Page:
Academic journal article Journal of Marriage and Family

Equal Access to Income and Union Dissolution among Mainland Puerto Ricans

Academic journal article Journal of Marriage and Family

Equal Access to Income and Union Dissolution among Mainland Puerto Ricans

Article excerpt

This study investigates the implications for union stability of different methods for providing access to income in cohabiting and marital unions among mainland Puerto Ricans. Using the Puerto Rican Maternal and Infant Health Study (N = 836), we show that union dissolution is associated with both union type and type of method. The relatively high rate of union dissolution among cohabiters is explained partially by their lower likelihood of organizing access to income under an equality principle through income pooling. Cohabiting unions that follow the equality principle, however, are as stable as marital unions that follow the equality principle. These patterns are interpreted in terms of the role of economic equality in solidifying socioemotional bonds.

Key Words: cohabitation, income pooling, marriage, union dissolution.

Over the last half century, a series of major demographic shifts has occurred in the United States. Among the trends of greatest concern to scholars and policymakers are those that signal the erosion of the institution of marriage. Most Americans still value marriage, but widespread acceptance of premarital sex, the rising prevalence of cohabitation, and the dramatic increase in nonmarital childbearing (often to cohabiting parents) indicate that marriage is no longer defined as the only legitimate context for sexual intimacy and procreation (Axinn & Thomton, 2000; Bumpass & Lu, 2000). Moreover, recent changes in family formation have been accompanied by a decline in marital stability. Although divorce rates have been stable for the last two decades (Bumpass & Lu), the long-term trend for U.S. couples has been an increase in the likelihood of divorce (Bramlett & Mosher, 2001; Ruggles, 1997).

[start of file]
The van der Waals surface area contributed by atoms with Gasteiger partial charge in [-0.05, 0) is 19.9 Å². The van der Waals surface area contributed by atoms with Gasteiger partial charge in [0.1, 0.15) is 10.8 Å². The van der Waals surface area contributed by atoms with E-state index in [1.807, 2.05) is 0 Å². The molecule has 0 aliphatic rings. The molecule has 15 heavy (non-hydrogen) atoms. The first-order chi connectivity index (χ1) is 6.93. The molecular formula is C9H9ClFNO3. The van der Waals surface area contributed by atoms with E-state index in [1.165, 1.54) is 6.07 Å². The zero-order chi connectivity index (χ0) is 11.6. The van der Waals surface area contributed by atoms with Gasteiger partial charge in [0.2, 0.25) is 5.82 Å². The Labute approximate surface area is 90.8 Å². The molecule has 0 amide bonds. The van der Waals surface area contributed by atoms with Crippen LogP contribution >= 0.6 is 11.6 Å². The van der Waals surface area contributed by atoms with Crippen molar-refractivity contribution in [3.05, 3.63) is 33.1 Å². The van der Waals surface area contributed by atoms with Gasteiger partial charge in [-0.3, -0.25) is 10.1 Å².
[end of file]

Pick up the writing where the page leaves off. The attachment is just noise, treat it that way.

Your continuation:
The rise of cohabitation has stimulated scholarship on the meaning of both marital and cohabiting unions. The growing number of children born to cohabiting parents suggests that cohabitation is increasingly like marriage. Cohabitation is not equivalent to marriage, however. Compared with married persons, cohabiters are less happy with their relationships, are less committed to their partners, and have poorer quality relationships with their parents (Brown & Booth, 1996; Nock, 1995). Support for the contention that the bond between cohabiting partners is typically weaker than the marriage bond is found in the differential risk of union dissolution by union type: 40%-45% of first marriages and 70% of first cohabiting unions end within 10 years of their formation (Bramlett & Mosher, 2001).

Differences between cohabiting and marital unions are also of interest because they have implications for children. About 11% of births in the early 1990s (about 40% of nonmarital births) occurred to cohabiting parents. Further, about 40% of children will spend some time living in a cohabiting family before age 16 (Bumpass & Lu, 2000). Thus, to understand the circumstances of children, it is increasingly necessary to understand how cohabiting unions function vis-à-vis marriage, especially in terms of children's access to resources and the stability of children's family lives.

In this article, we focus on differences between cohabiting and marital unions in an especially disadvantaged U.S. ethnic group: Puerto Ricans. Drawing on survey data collected from mainland Puerto Rican mothers who gave birth in 1994-1995, we assess the implications of union type (cohabitation vs. marriage) at the time of the birth for the stability of the union over subsequent years. A key focus of our analysis is the links between union type, the organization of financial resources within the union, and union dissolution. Building on a previous analysis that showed that income allocation methods such as income pooling differ for married and cohabiting couples (Oropesa, Landale, & Kenkre, 2003), we address the following questions: How does the risk of union dissolution differ for married and cohabiting couples with children? …

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